Amrabad: The Telangana Forest Department and the Apollo Foundation’s Total Health, a CSR initiative by the Apollo Hospitals Group, inaugurated a jute packaging workshop in Amrabad, Telangana.
The workshop, situated in Mannanur, a tribal settlement just outside the entrance to the forest, is a part of its skill development programme to empower the women of the area. The 1,000 square foot space has been provided by the Forest Department, along with the machines and raw materials. Total Health will run its day to day functioning, based on its experience of running skilling programmes in Amrabad and Aragonda, Andhra Pradesh.
Government dignitaries present were Chandra Prakash Goyal, Director General of Forests & Special Secretary; R Sobha, Principal Chief Conservator of Forests and Head of Forest Forces, Telangana; B Srinivas Chief Conservator of Forests & Field Director, Project Tiger, Amrabad; G Kista Goud, Deputy Conservator of Forests, District Forest Officer, Nagarkurnool; Rohith Gopidi, Forest Divisional Officer, Amrabad. A special guest was the first woman director of an Indian Zoo in the 1990s, Mamta Dubey, currently the Principal Conservator of Forests and Head of Forest Force, Uttar Pradesh.
The workshop employs 20 women to make jute and cloth bags and wall hanging storage bags. It is located at the Community Based Eco-Tourism (CBET) centre in Mannanur, nestled among tamarind and bauhinia trees. Its proximity to the CBET souvenir shop will boost the jute bags’ sales among tourists in an area that is striving hard to become a no-plastic zone.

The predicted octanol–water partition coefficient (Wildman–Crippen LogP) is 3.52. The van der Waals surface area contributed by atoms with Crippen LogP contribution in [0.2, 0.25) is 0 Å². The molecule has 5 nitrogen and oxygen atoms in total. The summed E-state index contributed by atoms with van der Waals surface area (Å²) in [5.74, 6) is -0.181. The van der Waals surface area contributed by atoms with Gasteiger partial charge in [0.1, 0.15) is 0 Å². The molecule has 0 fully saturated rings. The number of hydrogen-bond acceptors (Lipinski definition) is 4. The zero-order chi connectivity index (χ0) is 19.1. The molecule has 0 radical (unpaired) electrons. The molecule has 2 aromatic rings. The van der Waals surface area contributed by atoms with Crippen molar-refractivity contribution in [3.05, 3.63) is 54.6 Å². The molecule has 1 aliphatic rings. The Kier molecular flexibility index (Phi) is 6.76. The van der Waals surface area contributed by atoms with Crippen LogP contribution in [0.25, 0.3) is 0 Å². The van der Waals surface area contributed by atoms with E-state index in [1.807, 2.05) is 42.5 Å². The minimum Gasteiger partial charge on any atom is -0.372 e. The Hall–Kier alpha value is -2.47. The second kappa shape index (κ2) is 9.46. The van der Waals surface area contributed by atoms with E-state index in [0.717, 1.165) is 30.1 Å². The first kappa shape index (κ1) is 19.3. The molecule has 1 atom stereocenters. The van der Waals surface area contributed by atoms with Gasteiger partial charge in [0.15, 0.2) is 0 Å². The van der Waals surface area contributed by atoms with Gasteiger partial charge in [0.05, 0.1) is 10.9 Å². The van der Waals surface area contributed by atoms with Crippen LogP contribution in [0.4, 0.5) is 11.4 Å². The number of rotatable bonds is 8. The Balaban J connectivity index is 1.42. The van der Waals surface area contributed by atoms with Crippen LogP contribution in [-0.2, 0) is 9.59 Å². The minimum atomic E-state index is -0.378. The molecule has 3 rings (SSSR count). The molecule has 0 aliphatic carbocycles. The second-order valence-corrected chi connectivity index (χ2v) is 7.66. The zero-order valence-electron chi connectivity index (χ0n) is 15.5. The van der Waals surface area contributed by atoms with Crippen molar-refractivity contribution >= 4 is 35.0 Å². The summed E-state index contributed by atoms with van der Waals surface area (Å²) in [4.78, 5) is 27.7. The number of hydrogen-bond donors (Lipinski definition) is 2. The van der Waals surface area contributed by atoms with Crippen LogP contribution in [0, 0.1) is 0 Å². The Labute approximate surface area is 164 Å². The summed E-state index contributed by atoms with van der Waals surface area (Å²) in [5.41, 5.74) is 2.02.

“We would like to implement the Amrabad workshop model at every tiger reserve; this will help us protect our environment,” said R Sobha, interacting with the women and admiring their first pieces of work.
The workshop is already seeing a good response among local women eager to gain financial independence. For many, like 24-year-old Kalpana Chenduri, this is their first job. “I have already stitched my first bag. I hope that this will be a step forward in my dream to create designer blouses,” she says. The women will be trained for 40 days in cutting, screen printing, and stitching, by Hausoos, the project implementation partner.
Upasana Kamineni Konidela, VP, CSR, Apollo Foundation, said, “We began working with the Chenchu community two years ago, and it has been a sharp learning curve for the entire team. While the tribal people have vast indigenous knowledge of the forest, they have no source of a steady, secure income that’s so needed in a rapidly changing world. We hope that with this skilling centre, they will be able to live within their natural habitat, in their own community, so they feel rooted and connected to the earth while living with a sense of financial wellbeing. By working with the tribals, we are, in fact, conserving the environment.”
Apollo Foundation’s Total Health has observed that in Amrabad, the number of people who have received a basic education is increasing. However, they do not have enough work opportunities. Many of them end up opting for labour jobs with daily wages or are forced to go to the city, losing connection with their land and culture.